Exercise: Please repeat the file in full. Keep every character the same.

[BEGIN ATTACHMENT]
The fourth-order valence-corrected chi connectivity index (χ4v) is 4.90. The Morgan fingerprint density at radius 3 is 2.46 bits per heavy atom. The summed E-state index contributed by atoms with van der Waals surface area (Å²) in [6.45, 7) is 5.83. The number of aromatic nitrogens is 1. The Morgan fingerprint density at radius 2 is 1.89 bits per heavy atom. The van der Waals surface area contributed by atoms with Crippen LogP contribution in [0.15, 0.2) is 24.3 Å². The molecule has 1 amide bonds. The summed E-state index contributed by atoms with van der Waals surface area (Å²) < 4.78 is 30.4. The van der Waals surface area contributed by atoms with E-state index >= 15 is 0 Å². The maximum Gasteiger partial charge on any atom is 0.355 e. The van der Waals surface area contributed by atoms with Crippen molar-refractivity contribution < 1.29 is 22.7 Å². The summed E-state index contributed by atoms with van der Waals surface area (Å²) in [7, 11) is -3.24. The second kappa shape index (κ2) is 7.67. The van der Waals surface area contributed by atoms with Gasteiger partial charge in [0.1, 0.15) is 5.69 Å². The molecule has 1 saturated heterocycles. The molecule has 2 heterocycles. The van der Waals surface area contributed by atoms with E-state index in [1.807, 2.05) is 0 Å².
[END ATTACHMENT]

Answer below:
The fourth-order valence-corrected chi connectivity index (χ4v) is 4.90. The Morgan fingerprint density at radius 3 is 2.46 bits per heavy atom. The summed E-state index contributed by atoms with van der Waals surface area (Å²) in [6.45, 7) is 5.83. The number of aromatic nitrogens is 1. The Morgan fingerprint density at radius 2 is 1.89 bits per heavy atom. The van der Waals surface area contributed by atoms with Crippen LogP contribution in [0.15, 0.2) is 24.3 Å². The molecule has 1 amide bonds. The summed E-state index contributed by atoms with van der Waals surface area (Å²) < 4.78 is 30.4. The van der Waals surface area contributed by atoms with E-state index >= 15 is 0 Å². The maximum Gasteiger partial charge on any atom is 0.355 e. The van der Waals surface area contributed by atoms with Crippen molar-refractivity contribution < 1.29 is 22.7 Å². The summed E-state index contributed by atoms with van der Waals surface area (Å²) in [7, 11) is -3.24. The second kappa shape index (κ2) is 7.67. The van der Waals surface area contributed by atoms with Gasteiger partial charge in [0.1, 0.15) is 5.69 Å². The molecule has 1 saturated heterocycles. The molecule has 2 heterocycles. The van der Waals surface area contributed by atoms with E-state index in [1.807, 2.05) is 0 Å².